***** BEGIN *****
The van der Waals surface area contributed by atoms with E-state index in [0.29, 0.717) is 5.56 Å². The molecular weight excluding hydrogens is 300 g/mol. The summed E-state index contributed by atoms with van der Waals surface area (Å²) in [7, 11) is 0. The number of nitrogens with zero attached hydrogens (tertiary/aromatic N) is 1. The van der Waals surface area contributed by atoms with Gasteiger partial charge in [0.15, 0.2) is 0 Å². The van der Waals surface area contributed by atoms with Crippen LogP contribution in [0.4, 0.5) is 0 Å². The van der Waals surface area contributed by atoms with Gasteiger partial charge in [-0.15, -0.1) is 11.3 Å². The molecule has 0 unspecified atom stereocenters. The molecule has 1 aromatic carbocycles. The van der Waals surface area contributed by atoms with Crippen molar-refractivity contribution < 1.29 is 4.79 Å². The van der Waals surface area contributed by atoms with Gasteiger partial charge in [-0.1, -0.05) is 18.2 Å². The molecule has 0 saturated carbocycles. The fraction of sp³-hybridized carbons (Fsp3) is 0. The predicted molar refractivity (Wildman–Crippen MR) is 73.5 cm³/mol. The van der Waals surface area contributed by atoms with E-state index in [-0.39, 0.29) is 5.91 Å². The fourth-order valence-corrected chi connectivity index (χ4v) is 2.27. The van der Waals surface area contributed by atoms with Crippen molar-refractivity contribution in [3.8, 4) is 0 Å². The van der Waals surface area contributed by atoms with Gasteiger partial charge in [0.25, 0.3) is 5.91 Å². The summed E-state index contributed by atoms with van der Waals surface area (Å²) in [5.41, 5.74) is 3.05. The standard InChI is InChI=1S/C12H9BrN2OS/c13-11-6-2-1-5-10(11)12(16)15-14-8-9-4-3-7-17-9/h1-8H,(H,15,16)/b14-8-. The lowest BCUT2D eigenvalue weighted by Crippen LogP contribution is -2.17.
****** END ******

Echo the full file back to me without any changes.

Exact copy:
The van der Waals surface area contributed by atoms with E-state index in [0.29, 0.717) is 5.56 Å². The molecular weight excluding hydrogens is 300 g/mol. The summed E-state index contributed by atoms with van der Waals surface area (Å²) in [7, 11) is 0. The number of nitrogens with zero attached hydrogens (tertiary/aromatic N) is 1. The van der Waals surface area contributed by atoms with Gasteiger partial charge in [0.15, 0.2) is 0 Å². The van der Waals surface area contributed by atoms with Crippen LogP contribution in [0.4, 0.5) is 0 Å². The van der Waals surface area contributed by atoms with Gasteiger partial charge in [-0.15, -0.1) is 11.3 Å². The molecule has 0 unspecified atom stereocenters. The molecule has 1 aromatic carbocycles. The van der Waals surface area contributed by atoms with Crippen molar-refractivity contribution < 1.29 is 4.79 Å². The van der Waals surface area contributed by atoms with Gasteiger partial charge in [-0.1, -0.05) is 18.2 Å². The molecule has 0 saturated carbocycles. The fraction of sp³-hybridized carbons (Fsp3) is 0. The predicted molar refractivity (Wildman–Crippen MR) is 73.5 cm³/mol. The van der Waals surface area contributed by atoms with E-state index in [-0.39, 0.29) is 5.91 Å². The fourth-order valence-corrected chi connectivity index (χ4v) is 2.27. The van der Waals surface area contributed by atoms with Crippen molar-refractivity contribution in [3.8, 4) is 0 Å². The van der Waals surface area contributed by atoms with Gasteiger partial charge in [0.25, 0.3) is 5.91 Å². The summed E-state index contributed by atoms with van der Waals surface area (Å²) in [5.41, 5.74) is 3.05. The standard InChI is InChI=1S/C12H9BrN2OS/c13-11-6-2-1-5-10(11)12(16)15-14-8-9-4-3-7-17-9/h1-8H,(H,15,16)/b14-8-. The lowest BCUT2D eigenvalue weighted by Crippen LogP contribution is -2.17.